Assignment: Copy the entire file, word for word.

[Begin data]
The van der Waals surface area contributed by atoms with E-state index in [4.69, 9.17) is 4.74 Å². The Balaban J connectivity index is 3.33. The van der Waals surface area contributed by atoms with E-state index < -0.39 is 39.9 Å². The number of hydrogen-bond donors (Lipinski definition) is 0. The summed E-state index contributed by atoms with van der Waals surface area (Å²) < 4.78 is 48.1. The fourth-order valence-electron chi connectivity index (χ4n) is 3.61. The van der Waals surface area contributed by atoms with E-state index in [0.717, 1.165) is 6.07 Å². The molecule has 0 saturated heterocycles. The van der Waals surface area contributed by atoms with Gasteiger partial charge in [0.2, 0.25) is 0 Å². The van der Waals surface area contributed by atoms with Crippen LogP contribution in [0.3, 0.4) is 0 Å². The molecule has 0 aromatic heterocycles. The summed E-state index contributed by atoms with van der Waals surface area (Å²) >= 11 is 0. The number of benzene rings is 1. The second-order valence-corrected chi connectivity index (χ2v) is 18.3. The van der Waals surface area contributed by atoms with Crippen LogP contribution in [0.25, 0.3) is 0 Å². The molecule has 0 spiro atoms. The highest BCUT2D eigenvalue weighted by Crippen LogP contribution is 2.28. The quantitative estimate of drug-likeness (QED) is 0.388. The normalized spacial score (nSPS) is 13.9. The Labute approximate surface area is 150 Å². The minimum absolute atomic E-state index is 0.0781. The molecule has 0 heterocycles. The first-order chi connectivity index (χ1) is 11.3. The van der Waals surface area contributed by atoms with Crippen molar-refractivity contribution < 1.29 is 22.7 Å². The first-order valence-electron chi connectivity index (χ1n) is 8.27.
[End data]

The van der Waals surface area contributed by atoms with E-state index in [4.69, 9.17) is 4.74 Å². The Balaban J connectivity index is 3.33. The van der Waals surface area contributed by atoms with E-state index < -0.39 is 39.9 Å². The number of hydrogen-bond donors (Lipinski definition) is 0. The summed E-state index contributed by atoms with van der Waals surface area (Å²) < 4.78 is 48.1. The fourth-order valence-electron chi connectivity index (χ4n) is 3.61. The van der Waals surface area contributed by atoms with E-state index in [0.717, 1.165) is 6.07 Å². The molecule has 0 saturated heterocycles. The van der Waals surface area contributed by atoms with Gasteiger partial charge in [0.2, 0.25) is 0 Å². The van der Waals surface area contributed by atoms with Crippen LogP contribution in [0.3, 0.4) is 0 Å². The molecule has 0 aromatic heterocycles. The summed E-state index contributed by atoms with van der Waals surface area (Å²) >= 11 is 0. The number of benzene rings is 1. The second-order valence-corrected chi connectivity index (χ2v) is 18.3. The van der Waals surface area contributed by atoms with Crippen LogP contribution in [0.25, 0.3) is 0 Å². The molecule has 0 spiro atoms. The highest BCUT2D eigenvalue weighted by Crippen LogP contribution is 2.28. The quantitative estimate of drug-likeness (QED) is 0.388. The normalized spacial score (nSPS) is 13.9. The Labute approximate surface area is 150 Å². The minimum absolute atomic E-state index is 0.0781. The molecule has 0 heterocycles. The first-order chi connectivity index (χ1) is 11.3. The van der Waals surface area contributed by atoms with Crippen molar-refractivity contribution < 1.29 is 22.7 Å². The first-order valence-electron chi connectivity index (χ1n) is 8.27.